19 Aug 2017

Buying Local

            A friend of mine has this thing - during the summer, she doesn't go into grocery stores. At all.
            It's not that she somehow doesn't eat for several months - instead she frequents the abundance of local fruit and vegetable markets and roadside stands that populate our part of the world. Even for other food groups (though, who needs other food groups in peach season?!), she finds local places: the local cheese maker, the free-run egg seller, the local butcher.  We share tips for where to get the best products and prices.
            This week, I popped into a chain grocery store - I needed more canning jar sealers and lemon juice - to preserve that glorious local fresh produce! - and I saw a rather surprising sight.
            There were people flocking to bins of imported fruits and vegetables. The prices were higher than what I had paid to the local farmer, the fruit was smaller, and (having traveled goodness knows how long to arrive) was significantly less fresh.
            Now, I know that there are reasons to buy from a grocery store - if transportation is a problem, for example. But for the majority of folks, we don't have a legitimate reason to avoid supporting our local folks... we have some form of transport that can be used to get around (cars, bikes, friends with cars, &c.). There are farmers markets that open up in town and city centres to make the produce readily available. With a little planning, time is not a constraint. I could go on.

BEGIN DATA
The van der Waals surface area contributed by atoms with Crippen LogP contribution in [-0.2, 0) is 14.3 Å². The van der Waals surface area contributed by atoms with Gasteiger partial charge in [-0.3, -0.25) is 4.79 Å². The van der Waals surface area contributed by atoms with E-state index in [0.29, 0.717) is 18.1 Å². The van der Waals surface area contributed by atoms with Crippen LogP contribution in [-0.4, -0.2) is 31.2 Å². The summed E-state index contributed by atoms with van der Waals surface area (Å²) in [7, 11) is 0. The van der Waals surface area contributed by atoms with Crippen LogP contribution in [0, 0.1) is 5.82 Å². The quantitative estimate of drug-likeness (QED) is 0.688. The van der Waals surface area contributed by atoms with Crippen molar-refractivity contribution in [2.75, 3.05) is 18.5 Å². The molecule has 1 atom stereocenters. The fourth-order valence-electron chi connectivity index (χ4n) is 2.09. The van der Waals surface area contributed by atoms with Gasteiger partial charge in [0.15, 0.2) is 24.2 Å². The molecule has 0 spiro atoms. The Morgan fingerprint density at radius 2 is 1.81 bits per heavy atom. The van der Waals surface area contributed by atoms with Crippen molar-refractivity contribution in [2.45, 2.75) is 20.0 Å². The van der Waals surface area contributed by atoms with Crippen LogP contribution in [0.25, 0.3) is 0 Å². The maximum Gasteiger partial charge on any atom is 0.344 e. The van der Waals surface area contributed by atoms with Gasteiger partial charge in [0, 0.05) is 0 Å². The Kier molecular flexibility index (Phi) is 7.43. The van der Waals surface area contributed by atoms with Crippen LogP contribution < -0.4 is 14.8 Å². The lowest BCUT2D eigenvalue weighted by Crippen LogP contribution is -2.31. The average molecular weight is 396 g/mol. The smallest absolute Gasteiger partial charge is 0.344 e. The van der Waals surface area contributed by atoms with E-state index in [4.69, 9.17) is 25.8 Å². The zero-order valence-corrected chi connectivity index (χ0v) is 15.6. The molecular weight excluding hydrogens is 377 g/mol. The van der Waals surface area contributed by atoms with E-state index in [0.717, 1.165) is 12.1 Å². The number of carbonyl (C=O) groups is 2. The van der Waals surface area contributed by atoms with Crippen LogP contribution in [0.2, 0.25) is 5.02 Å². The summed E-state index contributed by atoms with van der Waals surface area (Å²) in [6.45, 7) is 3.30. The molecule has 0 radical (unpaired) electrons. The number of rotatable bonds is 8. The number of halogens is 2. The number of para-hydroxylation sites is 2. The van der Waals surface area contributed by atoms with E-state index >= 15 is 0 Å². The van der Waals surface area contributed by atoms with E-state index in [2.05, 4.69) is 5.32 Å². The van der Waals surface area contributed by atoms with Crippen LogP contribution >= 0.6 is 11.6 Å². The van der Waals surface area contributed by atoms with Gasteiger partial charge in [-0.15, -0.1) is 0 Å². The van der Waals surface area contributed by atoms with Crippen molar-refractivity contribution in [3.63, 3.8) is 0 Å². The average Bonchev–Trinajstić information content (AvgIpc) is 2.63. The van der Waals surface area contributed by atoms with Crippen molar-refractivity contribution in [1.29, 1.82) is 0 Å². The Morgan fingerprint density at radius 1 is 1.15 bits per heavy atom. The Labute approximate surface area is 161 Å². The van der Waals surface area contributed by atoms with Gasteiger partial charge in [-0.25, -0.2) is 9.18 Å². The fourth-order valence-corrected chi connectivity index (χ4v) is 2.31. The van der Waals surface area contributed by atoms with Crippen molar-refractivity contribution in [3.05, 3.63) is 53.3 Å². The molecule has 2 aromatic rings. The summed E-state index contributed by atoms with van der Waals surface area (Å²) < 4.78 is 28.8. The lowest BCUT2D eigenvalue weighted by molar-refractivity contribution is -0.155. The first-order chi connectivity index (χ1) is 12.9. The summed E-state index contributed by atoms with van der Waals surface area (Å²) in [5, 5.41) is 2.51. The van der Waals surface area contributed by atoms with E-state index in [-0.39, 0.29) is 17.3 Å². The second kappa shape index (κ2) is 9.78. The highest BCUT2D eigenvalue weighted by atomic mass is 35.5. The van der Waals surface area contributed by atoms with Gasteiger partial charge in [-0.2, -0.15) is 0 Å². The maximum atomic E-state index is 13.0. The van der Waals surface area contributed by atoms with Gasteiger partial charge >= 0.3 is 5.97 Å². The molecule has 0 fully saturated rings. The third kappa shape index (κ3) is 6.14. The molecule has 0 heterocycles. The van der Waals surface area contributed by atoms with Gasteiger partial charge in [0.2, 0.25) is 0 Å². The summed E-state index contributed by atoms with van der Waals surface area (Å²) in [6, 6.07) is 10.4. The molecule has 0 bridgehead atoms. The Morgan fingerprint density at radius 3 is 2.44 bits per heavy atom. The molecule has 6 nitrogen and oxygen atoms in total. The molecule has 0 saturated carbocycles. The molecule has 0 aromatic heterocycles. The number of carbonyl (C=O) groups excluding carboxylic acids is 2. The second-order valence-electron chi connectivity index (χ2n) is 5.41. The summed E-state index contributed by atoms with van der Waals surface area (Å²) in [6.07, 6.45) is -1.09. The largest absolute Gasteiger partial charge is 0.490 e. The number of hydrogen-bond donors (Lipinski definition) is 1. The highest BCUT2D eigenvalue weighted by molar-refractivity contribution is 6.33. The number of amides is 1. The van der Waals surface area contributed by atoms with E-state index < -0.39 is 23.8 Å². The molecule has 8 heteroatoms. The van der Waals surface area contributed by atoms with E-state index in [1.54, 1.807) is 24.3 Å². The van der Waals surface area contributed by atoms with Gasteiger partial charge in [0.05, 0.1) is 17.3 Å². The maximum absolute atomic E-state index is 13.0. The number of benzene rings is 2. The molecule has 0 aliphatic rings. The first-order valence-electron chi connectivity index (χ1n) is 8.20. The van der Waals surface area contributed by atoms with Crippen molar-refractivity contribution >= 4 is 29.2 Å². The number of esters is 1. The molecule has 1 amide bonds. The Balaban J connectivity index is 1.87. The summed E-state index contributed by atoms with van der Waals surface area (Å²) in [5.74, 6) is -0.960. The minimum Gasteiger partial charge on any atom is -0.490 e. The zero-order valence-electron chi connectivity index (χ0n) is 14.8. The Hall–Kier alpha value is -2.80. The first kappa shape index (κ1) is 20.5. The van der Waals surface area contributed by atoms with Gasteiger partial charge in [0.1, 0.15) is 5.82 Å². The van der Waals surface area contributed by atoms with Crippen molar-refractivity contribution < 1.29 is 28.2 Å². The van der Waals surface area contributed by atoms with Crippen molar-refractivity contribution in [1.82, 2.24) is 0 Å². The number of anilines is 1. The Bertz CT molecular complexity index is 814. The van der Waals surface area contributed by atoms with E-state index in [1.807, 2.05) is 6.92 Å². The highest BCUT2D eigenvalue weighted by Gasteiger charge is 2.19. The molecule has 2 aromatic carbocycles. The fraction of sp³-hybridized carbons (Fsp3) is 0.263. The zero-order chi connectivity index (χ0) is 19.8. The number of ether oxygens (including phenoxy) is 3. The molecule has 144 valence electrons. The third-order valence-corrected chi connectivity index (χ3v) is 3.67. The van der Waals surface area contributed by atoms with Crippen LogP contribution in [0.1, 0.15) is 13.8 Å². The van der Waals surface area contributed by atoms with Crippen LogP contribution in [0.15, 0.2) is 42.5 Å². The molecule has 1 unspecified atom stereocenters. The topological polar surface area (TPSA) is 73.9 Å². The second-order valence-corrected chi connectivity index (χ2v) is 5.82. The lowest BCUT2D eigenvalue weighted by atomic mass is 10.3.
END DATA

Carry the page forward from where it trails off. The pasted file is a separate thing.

Supporting our local folks helps to build community. The more we talk with our farmer-neighbours, the better we can respect the folks who are literally feeding us. The more we connect to our food chain, the more we can understand the natural systems of seasons and rhythms - and actually improve our food security. The more we support local shops, the better our local economy is.
            There are lots of reasons to focus on community, and we are all invited to take part. Community building is a key part of the Christian life: Jesus built community, each of the disciples built community, we are encouraged to continue to build community - it's part of our faith journey.
            The great thing about building community is that it doesn't have to be difficult: it can be choosing a locally owned grocery store instead of a big box chain. It can be bypassing the self-serve line to be cashed out by a human staff, thereby keeping employment option. It can be as easy as purchasing seasonal produce from our local farmers.
            It can take some time and intentionality, but it is worth it.

            How can you build or enhance your community this week?

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